If three people see the same animal, we say the animal is real; what if three people see the same idea?

I think of consciousness as a point, an “eye,” that moves about in a sort of mental space.  All thoughts are already there in this multi-dimensional space, which we might as well call the Mindscape.  Our bodies move about in the physical space called the Universe; our consciousnesses move about in the mental space called the Mindscape.

Tuesday, August 8, 2017

Capital punishment with Patrick Coffin

Recently I did a long Skype interview about By Man Shall His Blood Be Shed: A Catholic Defense of Capital Punishment for The Patrick Coffin Show.  You can watch it here.  (Boy do I need to master the art of Skype – I look like I just rolled out of bed.)

Monday, August 7, 2017

Capital punishment with Prager (UPDATED)

UPDATE 8/9: You can now hear the interview online here.

Tomorrow, Tuesday, August 8 at 11 am PT, Joe Bessette and I will be on The Dennis Prager Show to discuss our book By Man Shall His Blood Be Shed: A Catholic Defense of Capital Punishment

Friday, August 4, 2017

Capital punishment on EWTN

Yesterday, Joe Bessette and I appeared on EWTN’s The World Over with Raymond Arroyo to discuss our book By Man Shall His Blood Be Shed: A Catholic Defense of Capital Punishment.  The segment can now be viewed online

Saturday, July 29, 2017

Cartesian angelism

Angels, as Aquinas and other Scholastic theologians conceive of them, are purely intellectual substances, minds separated from matter.  An angel thinks and wills but has no corporeal operations at all.  Naturally, then, popular images of angels – creatures with wings, long flowing robes, and so forth – have nothing to do with the real McCoy.  For a modern philosopher, the easiest way to understand what an angel is is to conceive of it as a Cartesian res cogitans – though as we will see in what follows, in a way this actually gets things the wrong way around.

Wednesday, July 26, 2017

Capital punishment on radio and TV

Tomorrow, Thursday, July 27 at 1:40 pm PT, I’ll be on The Ed Morrissey Show to discuss By Man Shall His Blood Be Shed.  On the same day, my co-author Joe Bessette will be on Meet the Author with Ken Huck at 12 pm PT.  On Thursday, August 3, Joe and I will appear on The World Over with Raymond Arroyo on EWTN.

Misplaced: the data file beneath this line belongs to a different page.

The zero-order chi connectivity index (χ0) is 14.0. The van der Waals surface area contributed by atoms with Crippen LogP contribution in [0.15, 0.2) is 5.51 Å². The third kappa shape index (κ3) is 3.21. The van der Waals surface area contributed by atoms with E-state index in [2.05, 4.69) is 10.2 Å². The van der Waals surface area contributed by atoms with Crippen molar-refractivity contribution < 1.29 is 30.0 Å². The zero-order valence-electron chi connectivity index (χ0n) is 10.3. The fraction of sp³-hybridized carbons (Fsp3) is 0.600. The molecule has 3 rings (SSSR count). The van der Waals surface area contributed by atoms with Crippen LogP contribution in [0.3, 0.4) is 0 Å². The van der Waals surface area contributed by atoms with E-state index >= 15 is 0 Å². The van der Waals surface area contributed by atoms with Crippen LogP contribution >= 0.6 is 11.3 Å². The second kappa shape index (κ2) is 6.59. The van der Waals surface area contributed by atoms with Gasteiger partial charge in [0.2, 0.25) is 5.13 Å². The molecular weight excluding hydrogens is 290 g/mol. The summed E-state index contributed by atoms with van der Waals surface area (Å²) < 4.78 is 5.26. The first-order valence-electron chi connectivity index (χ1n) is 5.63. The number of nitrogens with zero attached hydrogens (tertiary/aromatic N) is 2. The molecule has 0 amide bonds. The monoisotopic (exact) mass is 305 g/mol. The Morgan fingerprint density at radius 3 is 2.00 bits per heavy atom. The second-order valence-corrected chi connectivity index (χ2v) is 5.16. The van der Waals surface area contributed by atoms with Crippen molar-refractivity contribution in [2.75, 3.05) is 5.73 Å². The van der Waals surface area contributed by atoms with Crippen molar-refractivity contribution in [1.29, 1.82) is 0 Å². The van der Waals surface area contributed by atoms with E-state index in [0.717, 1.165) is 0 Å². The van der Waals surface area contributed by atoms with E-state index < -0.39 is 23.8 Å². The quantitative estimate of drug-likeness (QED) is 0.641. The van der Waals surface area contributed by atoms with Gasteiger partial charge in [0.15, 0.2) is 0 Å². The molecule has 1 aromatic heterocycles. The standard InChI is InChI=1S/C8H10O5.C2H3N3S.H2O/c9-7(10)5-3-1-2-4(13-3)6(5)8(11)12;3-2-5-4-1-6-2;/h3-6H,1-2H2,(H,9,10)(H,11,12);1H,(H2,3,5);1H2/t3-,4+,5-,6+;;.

Thursday, July 20, 2017

Msgr. Swetland’s confusions

Msgr. Stuart Swetland is a theologian and the president of Donnelly College.  You might recall that, almost a year ago, he gained some notoriety for his bizarre opinion that having a positive view of Islam is nothing less than a requirement of Catholic orthodoxy.  As that episode indicates, the monsignor is not the surest of guides to what the Church teaches.  If there were any lingering doubt about that, it was dispelled by his performance during my radio debate with him last week on the subject of capital punishment.

Friday, July 14, 2017

Essence and existence

Recently, Mount Saint Mary College in Newburgh, NY hosted a workshop on the theme Aquinas on Metaphysics.  I spoke on the topic of “The Distinction of Essence and Existence.”  Audio of the talk has now been posted online at the Thomistic Institute’s Soundcloud page.

McCaffrey and Murray on By Man Shall His Blood Be Shed

At Catholic Media Apostolate, Roger McCaffrey and Fr. Gerald Murray discuss my book (co-authored with Joseph Bessette) By Man Shall His Blood Be Shed: A Catholic Defense of Capital Punishment.

Monday, July 10, 2017

Aquinas watches Glengarry Glen Ross

David Mamet’s Glengarry Glen Ross is a thing of beauty.  This assertion is bound to shock some readers who have seen the movie (originally a stage play).  It is notoriously foul-mouthed.  The dialogue is in other ways idiosyncratic, characterized by unfamiliar slang and incomplete sentences (a Mamet trademark).  None of the characters is admirable; indeed, most of them are to some degree or other positively repulsive – ruthless, lying, manipulative, arrogant, weak, cruel, incompetent, thieving, vindictive, corrupt.  The irony is that the movie is beautiful in part because of these features, rather than despite them.  How can that be?

Friday, July 7, 2017

Briggs on By Man Shall His Blood Be Shed

[A] book so thorough and so relentless that it is difficult to imagine anybody reading it and coming away unconvinced by the lawfulness and usefulness of capital punishment…

Experts on this subject may be assured that Feser and Bessette have covered every facet with the same assiduity of a lawyer preparing a Supreme Court brief.

Thursday, July 6, 2017

Capital punishment on the radio (UPDATED)

Joe Bessette and I will be doing a number of radio interviews in connection with our new book By Man Shall His Blood Be Shed: A Catholic Defense of Capital Punishment.  Yesterday I appeared on Kresta in the Afternoon, and you can find the interview here.  Today I appeared on The Mike Janocik Show to discuss the theological side of the issue.  Joe will appear on the show next week to discuss the social scientific aspects of the issue. 

Many further radio appearances are scheduled for next week and beyond.  Stay tuned.

Sunday, July 2, 2017

Taking Aquinas seriously

At First Things, Connor Grubaugh interviews me on the subject of Thomas Aquinas and Analytical Thomism.

Tuesday, June 27, 2017

It’s the next open thread

Here is your latest opportunity to converse about topics that have not arisen in the course of other combox discussions at this here blog.  From neo-Kantianism to neo-conservatism, from mortal sin to imported gin, from the dubia cardinals to the Doobie Brothers – discuss whatever you like, within reason.  Keep it civil, but for once you needn’t keep it on topic.

Fr. Z on By Man Shall His Blood Be Shed

The esteemed Fr. John Zuhlsdorf kindly calls his readers’ attention to By Man Shall His Blood Be Shed: A Catholic Defense of Capital Punishment, my new book co-written with Joseph Bessette.  Fr. Z writes:

Anything written by Edward Feser is reliable and worth time… This is a good book for the strong reader, student of Catholic moral and social teaching, seminarians and clerics.